The moneyline odds are very helpful for gamblers, sports bettors, and bookmakers since they don’t need to calculate the point spread to know the true probability of a given event occurring. The moneyline odds allow them to easily keep track of the betting trends and know which side is likely to win.
To calculate the moneyline odds, you simply need to know the odds of each team winning the matchup. For example, if you’re betting on the Pittsburgh Steelers to cover the three point spread, you’ll need to know the spread and the over/under along with the team’s record to get the moneyline odds.
How to Calculate the Point Spread
As the name implies, the point spread is the difference in points between two teams. For example, the New England Patriots are a 6.5 point spread favourite against the Buffalo Bills in week 4. That means the Patriots are 6.5 points above the odds of winning.
To calculate the point spread, you need to know the total points scored by both teams, the date the game is being played, and the team’s record. Some sources consider the over/under to be part of the point spread, as well.
How to Calculate the Moneyline Odds For Season Games
If you follow sports betting or gambling trends, you’ll soon learn that most sportsbooks adjust their lines daily depending on the current betting trends. The moneyline odds for season games are similar to those of a regular game, but with some differences.
The main difference is that you have to multiply the regular moneyline odds by the total number of games played by the two teams this season. For example, if the two teams played 12 games this season and the regular game was played twice, then the moneyline odds for the season would be 2x for a regular game and 12x for a season game.
There are a few exceptions to the rule that you need to multiply the regular moneyline odds by the number of season games. If the two teams are in the same division, then you only need to multiply the line by 1.5 games. For example, the Atlanta Falcons are a 5.5 point spread favourite against the New Orleans Saints in week 3, but the lines have since adjusted down to 4.5 points and 4 points, respectively. In this case, you need to multiply the line by 1.5 games to get the latest odds.
As long as the two teams don’t play each other during the season, you don’t have to worry about multiplying the line by the number of games the two teams will play. If the two teams were to meet during the season, the number would be infinite and you’d end up with an infinite number of potential results. For example, if the Oakland Raiders were to play the Minnesota Vikings in week 3, the point spread would be 3.5 points and the moneyline would be 18.2828282828x for the Raiders and 12.5x for the Vikings. For the sake of simplicity, you don’t need to actually do the multiplication; you only need to keep track of the differences in points and multiply them by the appropriate odds to get the result you’re looking for.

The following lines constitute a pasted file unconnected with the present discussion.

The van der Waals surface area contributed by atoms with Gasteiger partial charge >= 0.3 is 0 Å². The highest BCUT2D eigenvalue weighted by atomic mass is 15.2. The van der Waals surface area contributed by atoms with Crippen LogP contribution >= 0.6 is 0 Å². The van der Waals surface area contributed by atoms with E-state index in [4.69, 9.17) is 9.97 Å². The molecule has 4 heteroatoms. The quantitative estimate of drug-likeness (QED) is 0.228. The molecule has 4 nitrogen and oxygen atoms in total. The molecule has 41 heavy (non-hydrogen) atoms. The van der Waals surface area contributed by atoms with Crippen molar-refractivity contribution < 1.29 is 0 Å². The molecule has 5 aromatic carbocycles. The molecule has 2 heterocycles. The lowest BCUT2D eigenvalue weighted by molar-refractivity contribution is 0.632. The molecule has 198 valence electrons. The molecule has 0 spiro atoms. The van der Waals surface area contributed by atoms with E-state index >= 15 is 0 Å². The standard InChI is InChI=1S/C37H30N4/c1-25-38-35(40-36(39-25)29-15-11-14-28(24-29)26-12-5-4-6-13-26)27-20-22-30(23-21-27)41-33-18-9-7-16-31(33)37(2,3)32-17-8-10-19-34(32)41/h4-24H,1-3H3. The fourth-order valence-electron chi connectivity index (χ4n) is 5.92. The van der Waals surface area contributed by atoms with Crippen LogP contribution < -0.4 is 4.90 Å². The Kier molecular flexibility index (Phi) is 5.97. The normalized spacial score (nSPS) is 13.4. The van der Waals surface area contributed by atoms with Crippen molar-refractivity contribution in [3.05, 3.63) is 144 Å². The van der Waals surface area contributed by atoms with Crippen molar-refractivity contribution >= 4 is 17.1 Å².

To help you figure out how to calculate the moneyline odds, here are some useful tips:
- The odds of either team winning will always be important, but knowing the spread is more important for gamblers since they can use it in conjunction with the over/under to determine the winning side and the amount they should wager on that side.
- If you’re calculating the moneyline odds for a season game, then you have to multiply the regular moneyline odds by 1.5 if the two teams are in the same division or by 0.833333 if they’re not. For example, the Atlanta Falcons are a 5.5 point spread favourite against the New Orleans Saints in week 3, but the lines have since adjusted down to 4.5 points and 4 points, respectively. In this case, you need to multiply the line by 1.5 games to get the latest odds.
- If you’re calculating the moneyline odds for a single game, then you don’t need to worry about any exceptions since the number of possible outcomes is finite. If you’re feeling extra adventurous, you can also use a tool like Jeu Calculator to help you figure out the winning team and the odds of that team scoring a particular amount of points based on the current spread.
Hopefully, this article helped you understand how to calculate the moneyline odds for season and single game matches. Remember, in most cases, you won’t need to do the calculation since the sportsbooks will already have the numbers they need for the lines they set up. However, if you’re feeling extra adventurous, then you can use the tips from this article to figure out the winning team and calculate the odds for a specific game. Good luck!